History is Local – Tennessee Style

30 Apr

Another academic year is coming to a close, and, over the past few days, I have been reflecting upon it. Things have gone decently, but this is the first year that I have wondered if anyone is listening. As usual, there have been some engaged students and some who would probably rather be somewhere else. However, I have gotten more frustrated this time than ever before.

At our university, all students are required to take two semesters of History, and I realize that most of them are taking it because they have to take it. They are not planning on being historians, museum curators, lawyers or any other of the great professions you can get with a History degree. Still, it would be nice if they did not stare out of the windows or sneakily play with their phones. Heck, it would be even nice if some of them brought paper and pencil to class.

Honestly, it gets frustrating. I may not get them to love the subject, but I want them to get something out of it. To accomplish this, I sprinkle some local history in with the American history. They may not be interested in the millworks of New England, but they may be interested in the millworks of our town. Simply, not all history takes place far away. Some of it takes place right around the corner in places they pass everyday.

That is why I throw as much Tennessee history into the mix as I can. This might perk them up, and it might help them realize that this state has played an important role in our nation’s past.Tennessee Flag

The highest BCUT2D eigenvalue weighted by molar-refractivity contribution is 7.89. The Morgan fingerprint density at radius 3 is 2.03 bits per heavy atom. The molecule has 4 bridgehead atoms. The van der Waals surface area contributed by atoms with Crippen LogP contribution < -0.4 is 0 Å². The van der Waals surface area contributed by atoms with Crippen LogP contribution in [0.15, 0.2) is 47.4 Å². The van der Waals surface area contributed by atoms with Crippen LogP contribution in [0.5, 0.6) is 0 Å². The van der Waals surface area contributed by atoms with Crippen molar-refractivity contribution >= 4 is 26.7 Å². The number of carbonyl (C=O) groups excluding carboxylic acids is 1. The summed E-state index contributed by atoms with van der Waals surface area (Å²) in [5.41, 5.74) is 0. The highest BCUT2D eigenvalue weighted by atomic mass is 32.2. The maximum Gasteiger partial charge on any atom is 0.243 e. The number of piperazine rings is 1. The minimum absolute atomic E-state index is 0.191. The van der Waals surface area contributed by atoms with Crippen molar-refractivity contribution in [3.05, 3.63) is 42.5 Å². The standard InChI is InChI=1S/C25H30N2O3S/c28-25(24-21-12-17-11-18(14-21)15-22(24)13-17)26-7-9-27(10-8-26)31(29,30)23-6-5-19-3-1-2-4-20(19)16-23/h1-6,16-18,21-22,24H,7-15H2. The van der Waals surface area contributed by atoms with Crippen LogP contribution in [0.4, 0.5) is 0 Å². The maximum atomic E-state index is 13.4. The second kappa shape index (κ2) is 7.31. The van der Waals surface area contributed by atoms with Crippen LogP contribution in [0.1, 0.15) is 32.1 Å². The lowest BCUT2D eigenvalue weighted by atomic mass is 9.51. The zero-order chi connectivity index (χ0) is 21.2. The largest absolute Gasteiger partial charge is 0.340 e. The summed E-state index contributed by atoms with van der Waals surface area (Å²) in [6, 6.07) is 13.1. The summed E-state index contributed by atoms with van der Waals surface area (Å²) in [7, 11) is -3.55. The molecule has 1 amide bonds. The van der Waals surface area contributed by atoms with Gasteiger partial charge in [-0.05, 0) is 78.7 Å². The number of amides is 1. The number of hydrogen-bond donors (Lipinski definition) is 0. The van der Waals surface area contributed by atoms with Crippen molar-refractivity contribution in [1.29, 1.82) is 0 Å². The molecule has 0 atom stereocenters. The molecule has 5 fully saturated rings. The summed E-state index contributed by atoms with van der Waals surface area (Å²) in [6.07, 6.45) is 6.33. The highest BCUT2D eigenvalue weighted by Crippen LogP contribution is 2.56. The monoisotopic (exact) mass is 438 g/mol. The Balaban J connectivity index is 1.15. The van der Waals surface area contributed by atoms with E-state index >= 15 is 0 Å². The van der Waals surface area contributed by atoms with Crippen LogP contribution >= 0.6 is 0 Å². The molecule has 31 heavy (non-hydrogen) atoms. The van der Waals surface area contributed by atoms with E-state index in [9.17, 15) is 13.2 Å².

We cover the three Tennessee presidents – Andrew Jackson, James K. Polk and Andrew Johnson – because presidents are important. Did you know that Polk is the president that brought California into the United States? Yep, a guy from Columbia, Tennessee did that.

However, I like to go deeper than that and talk about people who they may have never heard of.

Peter Burnett, a Tennessee native, was the first governor of California.

Grantland Rice, perhaps the greatest sportswriter to sit behind a typewriter, was from Murfreesboro. He wrote about the Four Horsemen of Notre Dame and a line that goes like this:

For when the One Great Scorer comes

To mark against your name,

He writes – not that you won or lost –

But how you played the game.

Cordell Hull, a graduate of Cumberland University (where I work), was known as the “Father of the United Nations” and won a Nobel Peace Prize for his work on that organization.

David Crockett, defender of the Alamo and hero to millions of kids in the 1950s, was a Tennessean.

Sam Houston, who led the rebel forces in the fight for Texas independence, had his first law office here in Lebanon.

W.E.B. DuBois graduated from Fisk University and taught school in Wilson County before going on to create the NAACP.